© URBANLOGIC © URBANLOGIC © URBANLOGIC © URBANLOGIC +15

Call for Submissions: WSBE17 Hong Kong (International Youth Competition)

18:15 - 3 November, 2016
Call for Submissions: WSBE17 Hong Kong (International Youth Competition), Courtesy of Unknown
Courtesy of Unknown

WSBE17 Hong Kong is the world conference of the 2015-2017 cycle of the renowned SBE Conference Series, it is the most influential and well-attended Sustainable Built Conference held every 3 years. With the theme of ‘Transforming Our Built Environment through Innovation and Integration: Putting Ideas into Action’, it is expected to attract over 1800 policy makers, industry practitioners and green-building advocates from over 50 countries.

The World's Most Creative Neighborhoods: Metropolis Names Mumbai, Lagos and Lisbon Among Top Ten

09:31 - 2 October, 2016
The World's Most Creative Neighborhoods: Metropolis Names Mumbai, Lagos and Lisbon Among Top Ten, Avenidas Novas in Lisbon. Image © <a href='https://commons.wikimedia.org/wiki/File:Lisboa_Avenida_Novas.jpg'>Wikimedia user Cruks</a> licensed under <a href='https://creativecommons.org/licenses/by-sa/3.0/deed.en'>CC BY-SA 3.0</a>
Avenidas Novas in Lisbon. Image © Wikimedia user Cruks licensed under CC BY-SA 3.0

From Yaba in Lagos to the suburb of Bandra in Mumbai, Metropolis Magazine provides a scenic tour around the world’s “most creative” neighborhoods. Spread across ten rapidly growing cities like Cape Town and Turin, the article provides a comprehensive glimpse into these lesser discussed hubs of creativity.

Watch How Bamboo Scaffolding Was Used to Build Hong Kong's Skyscrapers

14:45 - 15 August, 2016
© flickr user ahmcdowall. Licensed under CC BY-NC 2.0
© flickr user ahmcdowall. Licensed under CC BY-NC 2.0

In the late 20th century, restricted by an a small landmass and extreme terrain, the Hong Kong urban area grew to become one of the densest and most vertical places on the planet, with more buildings taller than 500 feet than any other city in the world. But instead of the steel or aluminum structures used as scaffolding in Europe and the Western Hemisphere, the majority of skyscrapers built in Hong Kong and much of Asia used scaffolding systems constructed out of bamboo.

To create the structures, the high strength, lightweight material is strapped together with plastic ties by construction crews, who also use the structure as a ladder for scaling the building. Despite using few safety restraints, crews are able to construct up to 1,000 square feet of bamboo scaffolding in just one day. To protect the structure, nylon gauze is sometimes draped along the outside.

Check out a series of GIFs and images showing how it works after the break. And if you're interested in learning more about bamboo construction materials, check out our Materials catalog.

Golden Bubbles / People's Architecture Office

18:00 - 10 August, 2016
Golden Bubbles / People's Architecture Office, Courtesy of People's Architecture Office
Courtesy of People's Architecture Office

Courtesy of People's Architecture Office Courtesy of People's Architecture Office Courtesy of People's Architecture Office Courtesy of People's Architecture Office +20

  • Architects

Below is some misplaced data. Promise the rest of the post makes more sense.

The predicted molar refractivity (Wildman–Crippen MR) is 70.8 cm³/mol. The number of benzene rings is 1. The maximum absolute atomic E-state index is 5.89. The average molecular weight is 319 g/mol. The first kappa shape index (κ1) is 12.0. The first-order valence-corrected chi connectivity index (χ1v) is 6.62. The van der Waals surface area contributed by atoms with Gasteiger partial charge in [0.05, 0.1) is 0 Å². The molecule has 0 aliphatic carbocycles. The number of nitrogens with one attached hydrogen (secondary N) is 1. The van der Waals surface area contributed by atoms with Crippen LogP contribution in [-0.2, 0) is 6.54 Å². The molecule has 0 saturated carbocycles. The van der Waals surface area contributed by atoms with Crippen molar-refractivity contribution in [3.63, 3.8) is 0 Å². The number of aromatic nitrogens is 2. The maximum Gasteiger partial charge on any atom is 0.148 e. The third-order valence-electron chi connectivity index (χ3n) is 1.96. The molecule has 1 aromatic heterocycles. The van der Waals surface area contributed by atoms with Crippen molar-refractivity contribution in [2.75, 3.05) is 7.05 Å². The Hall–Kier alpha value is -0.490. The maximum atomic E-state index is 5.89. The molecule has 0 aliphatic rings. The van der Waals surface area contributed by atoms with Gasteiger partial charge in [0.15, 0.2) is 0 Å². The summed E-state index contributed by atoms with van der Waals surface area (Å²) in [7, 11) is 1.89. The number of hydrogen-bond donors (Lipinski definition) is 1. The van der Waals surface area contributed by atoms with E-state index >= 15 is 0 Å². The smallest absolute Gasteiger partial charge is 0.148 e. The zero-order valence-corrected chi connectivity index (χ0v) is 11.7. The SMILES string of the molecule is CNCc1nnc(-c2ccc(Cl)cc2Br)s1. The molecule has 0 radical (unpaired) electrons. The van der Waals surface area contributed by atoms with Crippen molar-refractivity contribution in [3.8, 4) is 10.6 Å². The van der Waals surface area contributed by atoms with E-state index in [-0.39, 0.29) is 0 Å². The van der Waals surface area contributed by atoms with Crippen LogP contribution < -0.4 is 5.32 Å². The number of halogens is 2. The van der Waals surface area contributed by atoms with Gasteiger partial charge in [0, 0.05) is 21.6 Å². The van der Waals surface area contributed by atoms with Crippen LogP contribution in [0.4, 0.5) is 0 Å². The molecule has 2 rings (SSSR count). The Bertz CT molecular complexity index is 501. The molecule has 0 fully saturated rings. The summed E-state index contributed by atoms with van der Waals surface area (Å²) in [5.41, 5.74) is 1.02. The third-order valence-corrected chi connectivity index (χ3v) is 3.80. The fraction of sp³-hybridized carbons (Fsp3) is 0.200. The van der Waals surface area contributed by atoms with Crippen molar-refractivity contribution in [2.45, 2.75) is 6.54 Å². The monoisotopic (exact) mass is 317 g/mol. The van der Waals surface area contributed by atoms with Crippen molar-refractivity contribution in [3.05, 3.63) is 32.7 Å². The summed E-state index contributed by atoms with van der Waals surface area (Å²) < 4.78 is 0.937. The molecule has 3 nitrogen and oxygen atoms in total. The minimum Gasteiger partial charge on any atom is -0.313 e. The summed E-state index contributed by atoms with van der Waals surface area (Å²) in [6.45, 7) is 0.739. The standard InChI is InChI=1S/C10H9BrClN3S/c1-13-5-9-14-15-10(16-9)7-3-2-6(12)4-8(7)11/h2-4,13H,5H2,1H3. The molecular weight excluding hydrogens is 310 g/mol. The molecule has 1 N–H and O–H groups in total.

• Location

    K11, Hong Kong, China
  • Architect in Charge

    He Zhe, James Shen, Zang Feng
  • Design Team

    Cui Gangjian, Min Kyoung Kim, Xu Xi, Xiang Weixing, Jiang Hao, Zhang Zhen
  • Project Year

    2016
  • Photographs

    Courtesy of People's Architecture Office

From Productivism to Scenography: The Relighting of Norman Foster's Hongkong and Shanghai Bank

10:30 - 6 July, 2016

Three decades ago the Hongkong and Shanghai Bank (HSBC) Headquarters by Norman Foster emerged onto the architectural seen as an exemplary product of industrial design. The open layout with its exposed steel structure generated a powerful corporate identity for the bank. But the restrained atmosphere of white architectural lighting and the lack of distinctive façade lighting has lost its attractiveness after sunset. Now the colorful and dynamic relighting presents a remarkable example of how an architectural icon has shifted from a productivist ideology towards a scenographic image. To the western observer the multicolored light language may give off a playful impression, but to the local culture the transformation evokes grandiosity.

Hongkong and Shanghai Bank Headquarters, Hong Kong, in 2015. Architects: Foster + Partners. Photographer: Simon McCartney. Image © illumination Physics Hongkong and Shanghai Bank Headquarters, Hong Kong, 1986. Architects: Foster + Partners. Lighting design: Claude and Danielle Engle Lighting. Photographer: Ian Lambot. Image © ERCO, www.erco.com Hongkong and Shanghai Bank Headquarters, Hong Kong, in 1986. Architects: Foster + Partners. Lighting design: Claude and Danielle Engle Lighting. Photographer: Ian Lambot. Image © ERCO, www.erco.com Hongkong and Shanghai Bank Headquarters, Hong Kong, in 2015. Architects: Foster + Partners. Photographer: Simon McCartney. Image © illumination Physics +12

New Images, Video for Bing Thom Architects’ Xiqu Centre Revealed

16:00 - 24 June, 2016
New Images, Video for Bing Thom Architects’ Xiqu Centre Revealed, Courtesy of Bing Thom Architects
Courtesy of Bing Thom Architects

Bing Thom Architects have released new images for Hong Kong’s Xiqu Centre, designed in collaboration with Ronald Lu & Partners. Currently under construction, the building is scheduled for completion in 2017, becoming the first venue to open within the new West Kowloon Cultural District. The Xiqu Centre will serve as the home of the Chinese Opera, as well as play host to an array of cultural events.